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Be Here Now

Atlantic City is trying to re-invent itself as a resort with gaming, rather than a gaming resort. The jury is still out on whether they will be successful at that effort, but Atlantic City needs to think about what it is at this point in time.

Be Here Now

The title of the column this month refers to a book that I read as a young man. The author was Baba Ram Dass, and it became something of a classic in its day, at least in the “hippie” world. But the essential message I came away with was to live in the moment—to remember that the journey is part of the destination, and that you can follow a path leading somewhere, but you can only really be sure of where you are today.

OK, let’s not get too mystical. The reason I bring this up is that the “living in the moment” part of the message I think can be applied to many gaming properties and jurisdictions that strive to be something they are not.

The cover story of this month’s magazine is on Atlantic City. It’s a topic near and dear to my heart, since I began my gaming career (and my adult life) in that Boardwalk town. I still own a house there and spend a good amount of time there each year.
For many years in Atlantic City, the casino industry has tried to become something it wasn’t. Early on, it was referred to as Las Vegas East, which it clearly wasn’t. Then, when competition opened in Delaware, Pennsylvania and New York, casino executives stubbornly refused to accept that their customers would stay closer to home to gamble rather than continue to drive to Atlantic City. And today, as you’ll see in the article, the city is trying to re-invent itself as a resort with gaming, rather than a gaming resort.
The jury is still out on whether they will be successful at that effort, but Atlantic City needs to think about what it is at this point in time. The opening of Revel has been a landmark event for the town. But Revel’s strategy is so different than any other Atlantic City casino that it’s really not very well understood. Give it a chance, and I think it will be successful in its own inimitable manner.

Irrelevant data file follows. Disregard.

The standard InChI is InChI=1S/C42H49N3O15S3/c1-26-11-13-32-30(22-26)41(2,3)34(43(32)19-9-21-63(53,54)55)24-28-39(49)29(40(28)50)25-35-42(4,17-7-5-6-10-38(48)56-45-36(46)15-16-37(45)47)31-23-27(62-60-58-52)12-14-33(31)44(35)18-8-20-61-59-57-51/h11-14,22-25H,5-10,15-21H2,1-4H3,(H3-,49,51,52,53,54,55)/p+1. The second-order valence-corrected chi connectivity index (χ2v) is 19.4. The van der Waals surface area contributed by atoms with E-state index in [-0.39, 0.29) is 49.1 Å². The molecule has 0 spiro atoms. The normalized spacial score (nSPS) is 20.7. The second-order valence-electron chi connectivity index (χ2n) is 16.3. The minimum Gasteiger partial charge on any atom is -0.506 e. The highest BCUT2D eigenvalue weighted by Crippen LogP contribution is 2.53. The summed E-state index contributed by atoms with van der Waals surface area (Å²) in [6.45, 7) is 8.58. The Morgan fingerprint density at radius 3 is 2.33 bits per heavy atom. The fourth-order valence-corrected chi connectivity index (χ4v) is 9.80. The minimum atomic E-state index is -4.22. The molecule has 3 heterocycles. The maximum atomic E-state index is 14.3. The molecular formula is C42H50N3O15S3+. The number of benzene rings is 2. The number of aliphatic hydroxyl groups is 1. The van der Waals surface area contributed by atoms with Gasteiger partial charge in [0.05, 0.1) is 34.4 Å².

But Atlantic City needs to recognize that it’s not such a terrible place now. There’s a highly successful outlet mall that takes up a large chunk of the downtown landscape and attracts millions of people to town on its own. The decrepit housing projects that dotted the city have largely been eliminated. While safety is an issue like any other city in the Northeast, the tourism district is very safe, secure and clean. Big entertainment events still bring thousands of people to town for busy weekends.
Sure, gaming revenues have fallen precipitously and they’re not coming back. The convenience gamblers who deserted AC for their neighborhood casinos won’t be back on a regular basis anytime soon. So Atlantic City needs to get a grip on what it has today and let tomorrow take care of itself.
And the same can be said for many jurisdictions. In some ways, Macau is like Atlantic City was 10 years ago. Macau is trying to develop the non-gaming amenities that will bring players to the jurisdiction for things other than gambling. But look at what’s really happening. The VIP market still accounts for more than 70 percent of the SAR gaming revenues. So Macau will remain vulnerable to competition in its area of the world unless it does develop those non-gaming attractions and truly expands the mass market.
Las Vegas has done the best job to re-define itself. Even as the recession raged, competition arose and gaming revenues fell, Las Vegas officials knew that the power of the non-gaming attractions on the Strip would cushion any shortfall. So visitation has returned to previous levels, even if gaming revenues have not.
Tribal gaming facilities would do well to consider what they are now versus what they hope they will be. Sometimes expansion isn’t the wisest move. Playing prognosticator can be quite dangerous when you’re betting the tribe’s money.
So take a moment and step back. Take a look at what your casino or jurisdiction was a few years ago and where it is today. Try to analyze how it got to where it is today, without considering where you want it to be in five years. Maybe living in the moment is how you got here. Maybe the journey has been more productive than you thought. Maybe you should relax and enjoy what you have today.

Be here now. 

Roger Gros is publisher of Global Gaming Business, the industry's leading gaming trade publication, and all its related publications. Prior to joining Global Gaming Business, Gros was president of Inlet Communications, an independent consulting firm. He was vice president of Casino Journal Publishing Group from 1984-2000, and held virtually every editorial title during his tenure. Gros was editor of Casino Journal, the National Gaming Summary and the Atlantic City Insider, and was the founding editor of Casino Player magazine. He was a co-founder of the American Gaming Summit and the Southern Gaming Summit conferences and trade shows. He is the author of the best-selling book, How to Win at Casino Gambling (Carlton Books, 1995), now in its fourth edition. Gros was named "Businessman of the Year" for 1998 by the Greater Atlantic City Chamber of Commerce, and received the Lifetime Achievement Award from the American Gaming Association in 2012.

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